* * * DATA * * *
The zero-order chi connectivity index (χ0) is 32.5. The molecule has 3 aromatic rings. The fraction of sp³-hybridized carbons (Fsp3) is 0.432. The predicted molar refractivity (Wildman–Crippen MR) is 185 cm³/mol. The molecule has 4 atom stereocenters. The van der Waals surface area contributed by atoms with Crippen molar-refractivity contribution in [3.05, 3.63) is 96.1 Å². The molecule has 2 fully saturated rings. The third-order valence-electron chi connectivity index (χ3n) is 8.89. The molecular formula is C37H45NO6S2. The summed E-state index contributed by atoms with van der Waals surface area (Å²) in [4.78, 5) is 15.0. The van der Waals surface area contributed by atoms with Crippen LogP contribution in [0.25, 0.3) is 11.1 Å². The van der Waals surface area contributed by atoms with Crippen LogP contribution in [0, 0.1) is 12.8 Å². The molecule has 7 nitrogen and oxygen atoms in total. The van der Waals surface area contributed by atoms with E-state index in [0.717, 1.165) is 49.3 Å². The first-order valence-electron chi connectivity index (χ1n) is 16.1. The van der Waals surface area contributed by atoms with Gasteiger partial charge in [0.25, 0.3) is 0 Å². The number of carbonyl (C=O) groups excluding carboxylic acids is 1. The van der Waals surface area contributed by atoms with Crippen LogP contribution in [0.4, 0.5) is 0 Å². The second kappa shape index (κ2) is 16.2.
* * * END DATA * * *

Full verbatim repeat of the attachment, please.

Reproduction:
The zero-order chi connectivity index (χ0) is 32.5. The molecule has 3 aromatic rings. The fraction of sp³-hybridized carbons (Fsp3) is 0.432. The predicted molar refractivity (Wildman–Crippen MR) is 185 cm³/mol. The molecule has 4 atom stereocenters. The van der Waals surface area contributed by atoms with Crippen molar-refractivity contribution in [3.05, 3.63) is 96.1 Å². The molecule has 2 fully saturated rings. The third-order valence-electron chi connectivity index (χ3n) is 8.89. The molecular formula is C37H45NO6S2. The summed E-state index contributed by atoms with van der Waals surface area (Å²) in [4.78, 5) is 15.0. The van der Waals surface area contributed by atoms with Crippen LogP contribution in [0.25, 0.3) is 11.1 Å². The van der Waals surface area contributed by atoms with Crippen LogP contribution in [0, 0.1) is 12.8 Å². The molecule has 7 nitrogen and oxygen atoms in total. The van der Waals surface area contributed by atoms with E-state index in [0.717, 1.165) is 49.3 Å². The first-order valence-electron chi connectivity index (χ1n) is 16.1. The van der Waals surface area contributed by atoms with Gasteiger partial charge in [0.25, 0.3) is 0 Å². The number of carbonyl (C=O) groups excluding carboxylic acids is 1. The van der Waals surface area contributed by atoms with Crippen LogP contribution in [0.4, 0.5) is 0 Å². The second kappa shape index (κ2) is 16.2.